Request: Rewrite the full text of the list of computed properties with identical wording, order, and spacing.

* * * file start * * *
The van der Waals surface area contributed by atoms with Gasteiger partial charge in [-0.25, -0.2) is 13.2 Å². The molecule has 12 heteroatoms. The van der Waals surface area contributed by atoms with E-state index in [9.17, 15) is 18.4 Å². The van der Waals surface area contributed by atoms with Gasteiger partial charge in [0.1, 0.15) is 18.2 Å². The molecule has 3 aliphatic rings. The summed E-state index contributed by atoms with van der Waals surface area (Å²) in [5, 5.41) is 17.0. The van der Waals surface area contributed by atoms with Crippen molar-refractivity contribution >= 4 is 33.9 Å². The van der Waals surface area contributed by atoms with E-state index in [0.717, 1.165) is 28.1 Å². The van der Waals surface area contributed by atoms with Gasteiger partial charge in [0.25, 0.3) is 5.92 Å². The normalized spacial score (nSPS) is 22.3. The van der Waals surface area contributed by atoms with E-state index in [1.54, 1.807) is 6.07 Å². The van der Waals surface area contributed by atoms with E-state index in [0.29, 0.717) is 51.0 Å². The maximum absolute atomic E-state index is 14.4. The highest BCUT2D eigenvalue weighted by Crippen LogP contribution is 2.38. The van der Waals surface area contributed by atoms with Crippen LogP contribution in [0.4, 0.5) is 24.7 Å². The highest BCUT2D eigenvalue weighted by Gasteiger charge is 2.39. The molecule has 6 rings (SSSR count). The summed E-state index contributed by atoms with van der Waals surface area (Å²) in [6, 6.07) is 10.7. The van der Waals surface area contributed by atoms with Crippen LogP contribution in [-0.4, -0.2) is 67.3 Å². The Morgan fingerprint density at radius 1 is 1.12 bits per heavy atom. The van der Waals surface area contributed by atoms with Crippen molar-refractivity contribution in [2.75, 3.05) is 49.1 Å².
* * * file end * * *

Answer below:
The van der Waals surface area contributed by atoms with Gasteiger partial charge in [-0.25, -0.2) is 13.2 Å². The molecule has 12 heteroatoms. The van der Waals surface area contributed by atoms with E-state index in [9.17, 15) is 18.4 Å². The van der Waals surface area contributed by atoms with Gasteiger partial charge in [0.1, 0.15) is 18.2 Å². The molecule has 3 aliphatic rings. The summed E-state index contributed by atoms with van der Waals surface area (Å²) in [5, 5.41) is 17.0. The van der Waals surface area contributed by atoms with Crippen molar-refractivity contribution >= 4 is 33.9 Å². The van der Waals surface area contributed by atoms with E-state index in [0.717, 1.165) is 28.1 Å². The van der Waals surface area contributed by atoms with Gasteiger partial charge in [0.25, 0.3) is 5.92 Å². The normalized spacial score (nSPS) is 22.3. The van der Waals surface area contributed by atoms with E-state index in [1.54, 1.807) is 6.07 Å². The van der Waals surface area contributed by atoms with E-state index in [0.29, 0.717) is 51.0 Å². The maximum absolute atomic E-state index is 14.4. The highest BCUT2D eigenvalue weighted by Crippen LogP contribution is 2.38. The van der Waals surface area contributed by atoms with Crippen LogP contribution in [0.4, 0.5) is 24.7 Å². The highest BCUT2D eigenvalue weighted by Gasteiger charge is 2.39. The molecule has 6 rings (SSSR count). The summed E-state index contributed by atoms with van der Waals surface area (Å²) in [6, 6.07) is 10.7. The van der Waals surface area contributed by atoms with Crippen LogP contribution in [-0.4, -0.2) is 67.3 Å². The Morgan fingerprint density at radius 1 is 1.12 bits per heavy atom. The van der Waals surface area contributed by atoms with Crippen molar-refractivity contribution in [2.75, 3.05) is 49.1 Å².